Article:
A Johnny Darter is a small benthic fish, therefore it has many interactions with different types of predators because it is very small in size. Two of the many predators include crayfish (Orconectes rusticus) and small mouth bass (Micropterus dolomieni). In a study by Rahel and Stein, 1988, Johnny Darter interactions where measured under different conditions. The control was the shelter use and activity of the Darters without any predatory influence. That control was then used to compare the activity after crayfish and small mouth bass were introduced both separately and together.

When just a crayfish was present the shelter use and activity levels were very similar to that of the control.

When only a small mouth bass was present the darters had a 6% reduced activity rate.

However when both the small mouth bass and the crayfish were present an interesting interaction occurred between the three species. There was a  19% increase in the activity level of the Johnny Darter. The crayfish would displace the darters and as that was happening the small mouth bass would then in turn force the darters under another shelter causing the activity level to increase by that large percentage (Rahel, Stein, 1988).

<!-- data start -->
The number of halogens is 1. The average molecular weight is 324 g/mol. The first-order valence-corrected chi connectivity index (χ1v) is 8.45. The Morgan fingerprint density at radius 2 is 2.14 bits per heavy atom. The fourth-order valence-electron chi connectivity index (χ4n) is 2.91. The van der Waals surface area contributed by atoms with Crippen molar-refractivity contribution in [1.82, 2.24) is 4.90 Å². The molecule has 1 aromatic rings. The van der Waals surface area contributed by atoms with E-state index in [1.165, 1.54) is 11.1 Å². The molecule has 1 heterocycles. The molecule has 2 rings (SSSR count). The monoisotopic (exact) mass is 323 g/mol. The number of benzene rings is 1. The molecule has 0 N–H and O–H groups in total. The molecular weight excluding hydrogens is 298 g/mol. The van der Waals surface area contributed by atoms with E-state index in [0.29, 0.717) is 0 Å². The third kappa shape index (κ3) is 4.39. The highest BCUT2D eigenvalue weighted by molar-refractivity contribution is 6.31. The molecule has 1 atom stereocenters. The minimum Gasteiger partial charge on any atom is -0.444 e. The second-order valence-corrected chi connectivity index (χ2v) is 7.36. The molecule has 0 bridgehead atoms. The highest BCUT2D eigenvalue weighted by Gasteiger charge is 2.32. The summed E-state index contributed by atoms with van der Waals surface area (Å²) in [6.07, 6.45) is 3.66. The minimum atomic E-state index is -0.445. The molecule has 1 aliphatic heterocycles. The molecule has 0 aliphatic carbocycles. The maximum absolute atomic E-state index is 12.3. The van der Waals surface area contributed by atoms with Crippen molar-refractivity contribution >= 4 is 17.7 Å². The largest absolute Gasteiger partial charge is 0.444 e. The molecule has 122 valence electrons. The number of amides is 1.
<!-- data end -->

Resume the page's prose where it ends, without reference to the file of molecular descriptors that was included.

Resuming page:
Johnny Darters are an aggressive fish who exhibit this behavior when other animals such as the crayfish enter their nest sites. This aggressive behavior reduces the amount of predators likely to prey of them and increases the likelihood of finding a mate (Rahel, 1989).

When larger fish, like northern pike for example, are near by Johnny Darters will release chemicals through their secretion cells in the skin. This provides another mild form of protection other than inactivity and shelter use (Smith 1979).